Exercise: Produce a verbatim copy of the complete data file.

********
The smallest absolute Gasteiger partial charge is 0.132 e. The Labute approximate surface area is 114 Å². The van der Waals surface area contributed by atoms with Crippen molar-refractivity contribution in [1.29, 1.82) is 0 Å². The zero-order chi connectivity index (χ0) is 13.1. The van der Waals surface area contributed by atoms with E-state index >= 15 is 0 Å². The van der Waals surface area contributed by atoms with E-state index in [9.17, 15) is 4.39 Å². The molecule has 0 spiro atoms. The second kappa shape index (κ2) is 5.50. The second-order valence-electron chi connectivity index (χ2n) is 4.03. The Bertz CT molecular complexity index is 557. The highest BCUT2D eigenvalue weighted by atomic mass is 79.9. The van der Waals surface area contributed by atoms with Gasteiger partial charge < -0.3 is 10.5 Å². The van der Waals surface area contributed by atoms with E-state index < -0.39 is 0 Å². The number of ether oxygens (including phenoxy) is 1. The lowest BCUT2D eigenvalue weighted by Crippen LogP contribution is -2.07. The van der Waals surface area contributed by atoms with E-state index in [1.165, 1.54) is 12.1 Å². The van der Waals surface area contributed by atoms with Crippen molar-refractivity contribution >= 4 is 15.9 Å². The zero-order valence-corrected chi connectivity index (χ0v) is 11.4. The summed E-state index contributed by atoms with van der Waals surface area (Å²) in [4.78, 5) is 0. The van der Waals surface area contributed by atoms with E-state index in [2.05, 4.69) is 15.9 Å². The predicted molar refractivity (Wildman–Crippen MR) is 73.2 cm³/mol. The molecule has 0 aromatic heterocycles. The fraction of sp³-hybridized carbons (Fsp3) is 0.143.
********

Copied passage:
The smallest absolute Gasteiger partial charge is 0.132 e. The Labute approximate surface area is 114 Å². The van der Waals surface area contributed by atoms with Crippen molar-refractivity contribution in [1.29, 1.82) is 0 Å². The zero-order chi connectivity index (χ0) is 13.1. The van der Waals surface area contributed by atoms with E-state index >= 15 is 0 Å². The van der Waals surface area contributed by atoms with E-state index in [9.17, 15) is 4.39 Å². The molecule has 0 spiro atoms. The second kappa shape index (κ2) is 5.50. The second-order valence-electron chi connectivity index (χ2n) is 4.03. The Bertz CT molecular complexity index is 557. The highest BCUT2D eigenvalue weighted by atomic mass is 79.9. The van der Waals surface area contributed by atoms with Gasteiger partial charge < -0.3 is 10.5 Å². The van der Waals surface area contributed by atoms with E-state index < -0.39 is 0 Å². The number of ether oxygens (including phenoxy) is 1. The lowest BCUT2D eigenvalue weighted by Crippen LogP contribution is -2.07. The van der Waals surface area contributed by atoms with E-state index in [1.165, 1.54) is 12.1 Å². The van der Waals surface area contributed by atoms with Crippen molar-refractivity contribution >= 4 is 15.9 Å². The zero-order valence-corrected chi connectivity index (χ0v) is 11.4. The summed E-state index contributed by atoms with van der Waals surface area (Å²) in [4.78, 5) is 0. The van der Waals surface area contributed by atoms with E-state index in [2.05, 4.69) is 15.9 Å². The predicted molar refractivity (Wildman–Crippen MR) is 73.2 cm³/mol. The molecule has 0 aromatic heterocycles. The fraction of sp³-hybridized carbons (Fsp3) is 0.143.